Theatre ‘still dominated by rich, white people’ – Lords inquiry
Theatre is still dominated by people from an affluent background, despite impressive outreach work by the sector, according to a new House of Lords report.
The report, published following the inquiry into Skills in the Theatre Industry, revealed that the number of performers, directors and writers from more affluent background and the underrepresentation of black, Asian and minority ethnic theatre workers continues to be a major concern for the industry.
It was one of five key issues identified by the committee as warranting further consideration.
The committee was unable to finish its inquiry due to the unexpected announcement of the general election, so it did not analyse or draw conclusions but instead summarised the evidence heard.
Addressing the House of Lords communications committee during an evidence session, the artistic director of London’s Tricycle Theatre, Indhu Rubasingham, said “we will kill the industry in the future” if opportunities are not given to every young person regardless of background.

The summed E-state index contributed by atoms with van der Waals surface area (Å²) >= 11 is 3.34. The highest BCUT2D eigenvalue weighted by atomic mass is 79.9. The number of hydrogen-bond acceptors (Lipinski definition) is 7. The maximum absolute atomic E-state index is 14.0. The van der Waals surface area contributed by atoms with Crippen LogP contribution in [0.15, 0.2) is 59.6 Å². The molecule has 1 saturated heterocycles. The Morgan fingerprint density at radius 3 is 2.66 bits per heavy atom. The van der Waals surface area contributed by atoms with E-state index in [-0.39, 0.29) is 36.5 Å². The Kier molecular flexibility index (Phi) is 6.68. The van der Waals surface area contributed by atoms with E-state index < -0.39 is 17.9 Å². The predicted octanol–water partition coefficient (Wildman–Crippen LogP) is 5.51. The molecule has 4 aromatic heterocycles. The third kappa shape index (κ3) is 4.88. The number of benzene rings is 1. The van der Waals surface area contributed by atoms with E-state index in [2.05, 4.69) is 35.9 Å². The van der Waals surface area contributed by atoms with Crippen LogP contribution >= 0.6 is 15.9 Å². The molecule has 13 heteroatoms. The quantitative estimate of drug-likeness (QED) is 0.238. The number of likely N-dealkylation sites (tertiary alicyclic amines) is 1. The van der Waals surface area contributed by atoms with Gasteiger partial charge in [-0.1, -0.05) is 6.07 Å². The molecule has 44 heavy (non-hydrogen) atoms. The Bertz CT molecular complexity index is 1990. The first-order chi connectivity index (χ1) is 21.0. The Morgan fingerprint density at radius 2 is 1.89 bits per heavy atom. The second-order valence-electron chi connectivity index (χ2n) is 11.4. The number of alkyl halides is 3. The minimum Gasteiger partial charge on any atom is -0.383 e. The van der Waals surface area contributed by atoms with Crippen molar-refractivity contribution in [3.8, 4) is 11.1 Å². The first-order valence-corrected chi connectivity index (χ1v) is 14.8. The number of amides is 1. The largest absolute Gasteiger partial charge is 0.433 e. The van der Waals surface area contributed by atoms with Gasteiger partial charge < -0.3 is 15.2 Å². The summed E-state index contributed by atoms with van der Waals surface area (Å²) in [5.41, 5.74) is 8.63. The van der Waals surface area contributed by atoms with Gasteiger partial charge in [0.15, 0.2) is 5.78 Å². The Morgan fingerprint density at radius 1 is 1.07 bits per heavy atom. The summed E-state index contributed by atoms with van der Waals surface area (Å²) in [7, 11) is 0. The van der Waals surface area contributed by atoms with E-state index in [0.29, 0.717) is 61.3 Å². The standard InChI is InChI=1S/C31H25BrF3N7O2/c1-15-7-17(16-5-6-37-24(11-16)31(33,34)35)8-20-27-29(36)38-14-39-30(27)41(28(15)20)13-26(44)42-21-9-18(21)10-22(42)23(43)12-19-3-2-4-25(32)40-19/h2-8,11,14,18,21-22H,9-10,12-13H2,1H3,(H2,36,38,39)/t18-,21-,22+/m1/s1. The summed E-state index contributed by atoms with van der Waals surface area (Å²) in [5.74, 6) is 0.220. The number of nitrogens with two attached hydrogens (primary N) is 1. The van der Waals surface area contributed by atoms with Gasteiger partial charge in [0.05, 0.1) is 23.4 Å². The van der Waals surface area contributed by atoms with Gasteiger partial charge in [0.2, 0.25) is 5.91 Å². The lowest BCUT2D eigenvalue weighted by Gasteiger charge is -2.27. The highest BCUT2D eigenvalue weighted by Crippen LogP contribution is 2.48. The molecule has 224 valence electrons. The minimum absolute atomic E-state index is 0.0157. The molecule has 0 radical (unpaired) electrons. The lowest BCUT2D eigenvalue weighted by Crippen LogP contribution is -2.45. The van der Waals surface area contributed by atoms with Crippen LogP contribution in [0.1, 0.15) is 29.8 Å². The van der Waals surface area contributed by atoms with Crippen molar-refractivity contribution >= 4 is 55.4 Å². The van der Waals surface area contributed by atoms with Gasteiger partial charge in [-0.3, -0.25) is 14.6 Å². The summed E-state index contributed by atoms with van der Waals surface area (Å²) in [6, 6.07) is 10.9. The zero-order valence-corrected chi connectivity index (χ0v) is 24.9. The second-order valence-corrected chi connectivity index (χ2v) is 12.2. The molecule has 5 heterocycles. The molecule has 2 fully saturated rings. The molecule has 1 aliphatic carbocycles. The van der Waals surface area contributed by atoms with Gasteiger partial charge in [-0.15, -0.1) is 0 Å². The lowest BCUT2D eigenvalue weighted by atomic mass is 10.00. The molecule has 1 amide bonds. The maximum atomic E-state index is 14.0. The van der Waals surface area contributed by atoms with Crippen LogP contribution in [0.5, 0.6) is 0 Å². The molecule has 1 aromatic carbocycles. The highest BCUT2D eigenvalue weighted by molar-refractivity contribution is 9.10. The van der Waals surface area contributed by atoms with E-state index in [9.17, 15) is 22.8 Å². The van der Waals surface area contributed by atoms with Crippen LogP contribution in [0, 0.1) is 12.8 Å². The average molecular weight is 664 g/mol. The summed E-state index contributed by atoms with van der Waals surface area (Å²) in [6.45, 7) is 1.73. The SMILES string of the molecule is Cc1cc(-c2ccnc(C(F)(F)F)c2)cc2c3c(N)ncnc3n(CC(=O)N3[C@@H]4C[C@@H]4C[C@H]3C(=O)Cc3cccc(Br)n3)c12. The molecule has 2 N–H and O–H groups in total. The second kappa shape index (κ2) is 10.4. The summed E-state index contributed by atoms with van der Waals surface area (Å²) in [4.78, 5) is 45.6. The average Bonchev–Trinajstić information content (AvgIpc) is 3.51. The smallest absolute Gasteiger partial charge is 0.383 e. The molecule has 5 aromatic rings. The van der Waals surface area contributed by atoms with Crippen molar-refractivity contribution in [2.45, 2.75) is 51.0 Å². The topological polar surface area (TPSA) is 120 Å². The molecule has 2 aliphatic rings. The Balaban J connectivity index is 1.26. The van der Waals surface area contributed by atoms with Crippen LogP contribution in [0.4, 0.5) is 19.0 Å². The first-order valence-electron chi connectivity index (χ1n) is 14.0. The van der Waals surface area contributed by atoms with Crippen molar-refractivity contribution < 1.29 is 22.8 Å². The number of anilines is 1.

Five key concerns highlighted in the report
- Access to the arts in education
- The lack of careers advice relating to theatre
- Inadequate training routes within the industry, including in lighting, sounds, design, wardrobe and carpentry as well as some other areas including stage management
- Industry dominated by people from more affluent backgrounds, with people from BAME backgrounds underrepresented
- Local authority funding cuts
During the evidence sessions, the chairman of HQ Theatres Trust, Stephen Hetherington, said local authority cuts could lead to a “breakdown in British theatre”, with Equity’s Christine Payne explaining that the cuts could adversely affect the development of new work.
Committee chairman Richard Best said: “The UK theatre is a hugely positive part of our social and cultural life, as well as contributing significantly to the nation’s economy.
“It is rightly hailed as a great success story. It showcases the country’s creative talent; it is often the starting point for careers in film and television; and it is an important element in the UK’s soft power.”
He added: “However, although we were unable to complete our inquiry, we heard our witnesses raise a number of concerns about the effects of changes in education policy, apprenticeships and training, and support for the publicly funded theatre.
“We were told that, despite efforts by the theatres, those able to benefit from private education and financial support from parents are disproportionately represented in this industry.
“We hope that the government — and all those concerned with the theatre — will give careful consideration to the issues raised with us and that this summary of evidence will contribute to maintaining and developing the flow of talent that has served the UK’s theatre industry so well.”